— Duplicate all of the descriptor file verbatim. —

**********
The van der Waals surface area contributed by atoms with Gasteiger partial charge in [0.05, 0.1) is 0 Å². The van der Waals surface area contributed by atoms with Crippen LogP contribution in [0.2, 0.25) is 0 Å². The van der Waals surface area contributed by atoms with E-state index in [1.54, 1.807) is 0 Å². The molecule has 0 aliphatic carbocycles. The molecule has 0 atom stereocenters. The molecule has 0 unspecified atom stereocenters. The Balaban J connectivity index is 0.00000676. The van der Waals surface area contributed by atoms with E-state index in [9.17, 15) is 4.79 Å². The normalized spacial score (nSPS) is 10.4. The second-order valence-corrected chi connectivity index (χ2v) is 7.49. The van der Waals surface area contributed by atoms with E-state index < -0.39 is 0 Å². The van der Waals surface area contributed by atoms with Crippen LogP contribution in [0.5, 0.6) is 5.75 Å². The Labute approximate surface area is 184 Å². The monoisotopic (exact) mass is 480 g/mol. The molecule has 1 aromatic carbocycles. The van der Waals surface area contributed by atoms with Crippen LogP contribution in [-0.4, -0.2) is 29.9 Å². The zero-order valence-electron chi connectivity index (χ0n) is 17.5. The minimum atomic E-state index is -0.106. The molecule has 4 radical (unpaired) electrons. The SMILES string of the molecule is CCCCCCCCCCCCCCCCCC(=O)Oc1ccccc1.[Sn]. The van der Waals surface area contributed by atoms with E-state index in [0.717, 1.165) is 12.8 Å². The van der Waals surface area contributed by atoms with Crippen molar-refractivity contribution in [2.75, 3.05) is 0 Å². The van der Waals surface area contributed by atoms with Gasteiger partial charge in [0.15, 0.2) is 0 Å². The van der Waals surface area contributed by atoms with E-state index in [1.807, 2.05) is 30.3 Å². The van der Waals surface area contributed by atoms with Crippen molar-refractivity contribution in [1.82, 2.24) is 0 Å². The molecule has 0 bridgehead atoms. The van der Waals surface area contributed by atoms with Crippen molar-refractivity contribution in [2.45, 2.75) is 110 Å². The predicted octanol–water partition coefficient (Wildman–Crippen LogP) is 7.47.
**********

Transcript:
The van der Waals surface area contributed by atoms with Gasteiger partial charge in [0.05, 0.1) is 0 Å². The van der Waals surface area contributed by atoms with Crippen LogP contribution in [0.2, 0.25) is 0 Å². The van der Waals surface area contributed by atoms with E-state index in [1.54, 1.807) is 0 Å². The molecule has 0 aliphatic carbocycles. The molecule has 0 atom stereocenters. The molecule has 0 unspecified atom stereocenters. The Balaban J connectivity index is 0.00000676. The van der Waals surface area contributed by atoms with E-state index in [9.17, 15) is 4.79 Å². The normalized spacial score (nSPS) is 10.4. The second-order valence-corrected chi connectivity index (χ2v) is 7.49. The van der Waals surface area contributed by atoms with E-state index < -0.39 is 0 Å². The van der Waals surface area contributed by atoms with Crippen LogP contribution in [0.5, 0.6) is 5.75 Å². The Labute approximate surface area is 184 Å². The monoisotopic (exact) mass is 480 g/mol. The molecule has 1 aromatic carbocycles. The van der Waals surface area contributed by atoms with Crippen LogP contribution in [-0.4, -0.2) is 29.9 Å². The zero-order valence-electron chi connectivity index (χ0n) is 17.5. The minimum atomic E-state index is -0.106. The molecule has 4 radical (unpaired) electrons. The SMILES string of the molecule is CCCCCCCCCCCCCCCCCC(=O)Oc1ccccc1.[Sn]. The van der Waals surface area contributed by atoms with E-state index in [0.717, 1.165) is 12.8 Å². The van der Waals surface area contributed by atoms with Crippen molar-refractivity contribution in [2.75, 3.05) is 0 Å². The van der Waals surface area contributed by atoms with Gasteiger partial charge in [0.15, 0.2) is 0 Å². The van der Waals surface area contributed by atoms with E-state index in [1.807, 2.05) is 30.3 Å². The van der Waals surface area contributed by atoms with Crippen molar-refractivity contribution in [1.82, 2.24) is 0 Å². The molecule has 0 bridgehead atoms. The van der Waals surface area contributed by atoms with Crippen molar-refractivity contribution in [2.45, 2.75) is 110 Å². The predicted octanol–water partition coefficient (Wildman–Crippen LogP) is 7.47.